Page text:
I was going to write a small blog post, but Peter Kawalek's discourse on what isn't said around MP expenses says what I was going to say, and far, far more elegantly.
I'm encouraged by the flurry of interest and activity surrounding the release of expenses data, but at the same time I can't help but question whether it really matters after all that.
Did people really care when this all hit the headlines? I, for one, got the impression that the weeks of blathering waffle on the radio and in the papers was being drummed up and forced on to stage by either politicians wanting to embarrass other politicians, politicians wanting to un-embarrass themselves, or media outlets looking to embarrass politicians - which, incidentally, is like taking sweets from a baby in a sweet shop.
For everyone else, talk of expenses was dull, dull, dull, and generally a good excuse to flick channel, turn off the radio, or go and do something interesting like make pasta shakers.
The point of this rant is this then: Is it important to spend time and energy releasing the kind of data that, while ideas of transparency might be in the public eye, doesn't actually either a) contribute to our understanding of the state of things, or b) offer a positive solution?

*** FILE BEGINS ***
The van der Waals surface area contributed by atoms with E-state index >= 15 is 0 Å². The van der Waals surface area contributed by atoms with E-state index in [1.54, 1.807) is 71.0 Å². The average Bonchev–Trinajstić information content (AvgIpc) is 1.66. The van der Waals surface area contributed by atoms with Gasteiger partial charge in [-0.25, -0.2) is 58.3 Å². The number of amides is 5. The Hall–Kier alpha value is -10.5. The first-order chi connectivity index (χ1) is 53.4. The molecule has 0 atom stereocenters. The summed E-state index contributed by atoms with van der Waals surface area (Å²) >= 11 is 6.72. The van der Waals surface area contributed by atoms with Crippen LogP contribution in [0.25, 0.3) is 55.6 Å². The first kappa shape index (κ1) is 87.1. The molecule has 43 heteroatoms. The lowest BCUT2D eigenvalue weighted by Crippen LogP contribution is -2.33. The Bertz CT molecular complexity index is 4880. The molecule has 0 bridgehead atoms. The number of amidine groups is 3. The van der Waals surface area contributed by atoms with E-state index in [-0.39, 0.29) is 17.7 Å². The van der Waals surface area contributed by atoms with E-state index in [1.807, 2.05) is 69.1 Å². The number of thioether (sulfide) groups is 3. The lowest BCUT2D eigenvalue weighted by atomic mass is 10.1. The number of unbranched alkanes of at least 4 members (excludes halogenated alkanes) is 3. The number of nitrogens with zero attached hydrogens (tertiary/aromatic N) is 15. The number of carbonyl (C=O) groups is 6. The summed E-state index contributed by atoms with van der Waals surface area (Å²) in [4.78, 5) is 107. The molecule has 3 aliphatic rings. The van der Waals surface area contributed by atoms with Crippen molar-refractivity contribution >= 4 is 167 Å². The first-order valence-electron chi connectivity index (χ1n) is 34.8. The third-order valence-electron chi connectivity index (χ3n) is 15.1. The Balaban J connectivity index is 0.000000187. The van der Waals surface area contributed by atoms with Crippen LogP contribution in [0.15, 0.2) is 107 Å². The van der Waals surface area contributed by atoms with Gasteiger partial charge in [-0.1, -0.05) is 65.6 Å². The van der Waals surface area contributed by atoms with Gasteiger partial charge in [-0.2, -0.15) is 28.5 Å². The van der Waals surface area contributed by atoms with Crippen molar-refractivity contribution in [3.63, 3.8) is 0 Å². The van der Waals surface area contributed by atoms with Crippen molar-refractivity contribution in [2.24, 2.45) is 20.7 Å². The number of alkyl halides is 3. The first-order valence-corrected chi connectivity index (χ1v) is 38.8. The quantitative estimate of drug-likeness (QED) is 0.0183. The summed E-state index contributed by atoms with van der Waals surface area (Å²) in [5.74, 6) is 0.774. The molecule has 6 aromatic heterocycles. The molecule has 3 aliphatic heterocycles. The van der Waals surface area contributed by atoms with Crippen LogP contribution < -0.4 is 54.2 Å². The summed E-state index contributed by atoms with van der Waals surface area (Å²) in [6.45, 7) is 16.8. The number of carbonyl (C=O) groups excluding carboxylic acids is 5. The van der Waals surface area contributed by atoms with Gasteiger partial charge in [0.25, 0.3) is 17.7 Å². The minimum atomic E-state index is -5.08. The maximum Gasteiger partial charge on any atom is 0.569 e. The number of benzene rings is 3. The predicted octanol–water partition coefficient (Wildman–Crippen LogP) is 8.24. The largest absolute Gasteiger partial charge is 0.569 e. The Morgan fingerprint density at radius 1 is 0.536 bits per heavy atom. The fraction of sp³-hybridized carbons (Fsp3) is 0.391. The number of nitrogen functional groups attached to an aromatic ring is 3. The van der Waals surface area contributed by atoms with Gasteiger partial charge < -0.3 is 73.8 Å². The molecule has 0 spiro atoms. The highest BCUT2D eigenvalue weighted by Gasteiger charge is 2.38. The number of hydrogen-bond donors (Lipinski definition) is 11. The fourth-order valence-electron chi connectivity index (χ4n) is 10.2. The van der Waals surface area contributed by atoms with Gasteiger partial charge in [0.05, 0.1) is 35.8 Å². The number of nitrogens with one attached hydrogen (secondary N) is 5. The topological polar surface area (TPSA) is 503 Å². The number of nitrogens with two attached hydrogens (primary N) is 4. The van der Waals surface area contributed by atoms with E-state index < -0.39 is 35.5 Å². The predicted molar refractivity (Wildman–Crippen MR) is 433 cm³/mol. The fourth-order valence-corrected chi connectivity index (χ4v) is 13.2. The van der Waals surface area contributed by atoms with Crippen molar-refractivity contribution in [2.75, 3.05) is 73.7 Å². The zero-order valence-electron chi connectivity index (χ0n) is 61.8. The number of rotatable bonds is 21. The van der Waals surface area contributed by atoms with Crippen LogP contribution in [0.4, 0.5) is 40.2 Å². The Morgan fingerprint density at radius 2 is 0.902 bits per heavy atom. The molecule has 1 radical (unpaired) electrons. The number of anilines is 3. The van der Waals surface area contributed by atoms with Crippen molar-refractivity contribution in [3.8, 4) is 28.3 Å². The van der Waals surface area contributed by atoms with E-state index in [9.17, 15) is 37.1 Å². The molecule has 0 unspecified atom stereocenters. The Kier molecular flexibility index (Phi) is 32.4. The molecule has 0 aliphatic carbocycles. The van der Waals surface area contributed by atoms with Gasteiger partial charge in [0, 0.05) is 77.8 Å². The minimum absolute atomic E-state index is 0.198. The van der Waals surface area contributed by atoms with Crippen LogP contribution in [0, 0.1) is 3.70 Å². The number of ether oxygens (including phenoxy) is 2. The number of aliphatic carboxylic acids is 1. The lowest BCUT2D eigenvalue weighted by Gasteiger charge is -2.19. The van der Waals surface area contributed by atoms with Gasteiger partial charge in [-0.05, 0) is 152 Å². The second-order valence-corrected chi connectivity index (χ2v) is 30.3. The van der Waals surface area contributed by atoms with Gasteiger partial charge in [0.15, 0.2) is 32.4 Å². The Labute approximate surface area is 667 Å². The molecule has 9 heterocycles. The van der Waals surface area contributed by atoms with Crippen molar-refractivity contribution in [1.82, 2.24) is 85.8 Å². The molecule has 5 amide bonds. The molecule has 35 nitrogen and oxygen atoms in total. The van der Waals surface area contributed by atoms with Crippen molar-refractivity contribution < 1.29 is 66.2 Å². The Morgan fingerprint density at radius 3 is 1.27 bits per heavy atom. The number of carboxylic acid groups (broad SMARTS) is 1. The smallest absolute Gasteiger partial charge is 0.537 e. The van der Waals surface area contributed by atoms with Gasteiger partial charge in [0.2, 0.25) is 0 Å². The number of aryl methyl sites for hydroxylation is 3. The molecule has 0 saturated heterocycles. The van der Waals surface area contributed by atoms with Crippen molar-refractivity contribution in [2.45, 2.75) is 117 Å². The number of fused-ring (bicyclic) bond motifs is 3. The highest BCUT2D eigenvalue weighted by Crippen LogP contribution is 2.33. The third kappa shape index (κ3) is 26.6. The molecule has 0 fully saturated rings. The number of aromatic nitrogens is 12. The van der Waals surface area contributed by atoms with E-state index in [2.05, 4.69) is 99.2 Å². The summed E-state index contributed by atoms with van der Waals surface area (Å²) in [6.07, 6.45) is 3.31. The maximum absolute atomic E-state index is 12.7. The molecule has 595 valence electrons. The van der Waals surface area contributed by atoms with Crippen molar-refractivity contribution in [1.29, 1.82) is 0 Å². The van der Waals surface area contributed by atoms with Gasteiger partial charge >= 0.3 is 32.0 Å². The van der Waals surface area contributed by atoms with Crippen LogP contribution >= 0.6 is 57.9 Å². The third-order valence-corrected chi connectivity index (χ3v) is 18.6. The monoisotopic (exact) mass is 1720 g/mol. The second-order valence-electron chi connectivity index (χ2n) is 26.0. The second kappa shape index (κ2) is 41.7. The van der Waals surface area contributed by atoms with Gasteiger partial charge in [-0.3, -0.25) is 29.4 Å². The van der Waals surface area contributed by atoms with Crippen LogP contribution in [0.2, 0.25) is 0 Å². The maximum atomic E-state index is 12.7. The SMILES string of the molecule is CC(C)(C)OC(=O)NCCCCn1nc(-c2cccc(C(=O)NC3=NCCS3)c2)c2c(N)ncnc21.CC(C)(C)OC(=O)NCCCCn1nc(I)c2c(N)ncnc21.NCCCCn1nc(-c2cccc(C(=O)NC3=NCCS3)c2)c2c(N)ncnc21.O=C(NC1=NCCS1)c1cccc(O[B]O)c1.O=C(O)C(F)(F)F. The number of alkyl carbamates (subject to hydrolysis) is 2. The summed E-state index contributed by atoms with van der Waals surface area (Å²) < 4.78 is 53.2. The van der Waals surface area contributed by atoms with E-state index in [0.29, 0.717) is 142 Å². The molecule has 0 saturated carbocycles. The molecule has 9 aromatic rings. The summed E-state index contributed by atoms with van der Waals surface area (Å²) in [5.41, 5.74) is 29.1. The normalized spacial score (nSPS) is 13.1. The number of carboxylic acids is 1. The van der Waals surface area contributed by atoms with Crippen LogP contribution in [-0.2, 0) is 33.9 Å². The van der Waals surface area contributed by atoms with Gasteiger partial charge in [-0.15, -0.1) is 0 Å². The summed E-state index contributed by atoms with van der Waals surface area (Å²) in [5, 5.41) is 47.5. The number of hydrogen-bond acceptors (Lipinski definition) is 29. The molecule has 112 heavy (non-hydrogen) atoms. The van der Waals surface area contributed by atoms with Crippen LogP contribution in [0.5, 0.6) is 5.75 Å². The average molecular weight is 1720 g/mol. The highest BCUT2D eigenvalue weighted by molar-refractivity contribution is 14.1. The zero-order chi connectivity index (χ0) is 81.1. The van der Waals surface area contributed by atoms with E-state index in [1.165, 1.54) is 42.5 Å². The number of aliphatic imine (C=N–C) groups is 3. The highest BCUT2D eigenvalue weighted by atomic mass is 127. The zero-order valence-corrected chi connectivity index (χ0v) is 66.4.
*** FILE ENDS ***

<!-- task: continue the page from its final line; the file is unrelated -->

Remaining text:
After all, the main reason for releasing expenses data is to find people to point fingers at, rather than to actually applaud MPs for not spending money. (Personally, I'm thinking of sending my MP some better coffee than the Kenco stuff he orders...)
Data can be good. Transparency can be good. But shouldn't we be careful that we're not just opening up an attitude of blame culture? Can we avoid a society transparency and monitoring are no better than CCTV or a nanny state - a culture of wrist-slapping people for their mistakes, rather than encouraging and rewarding valued behaviour?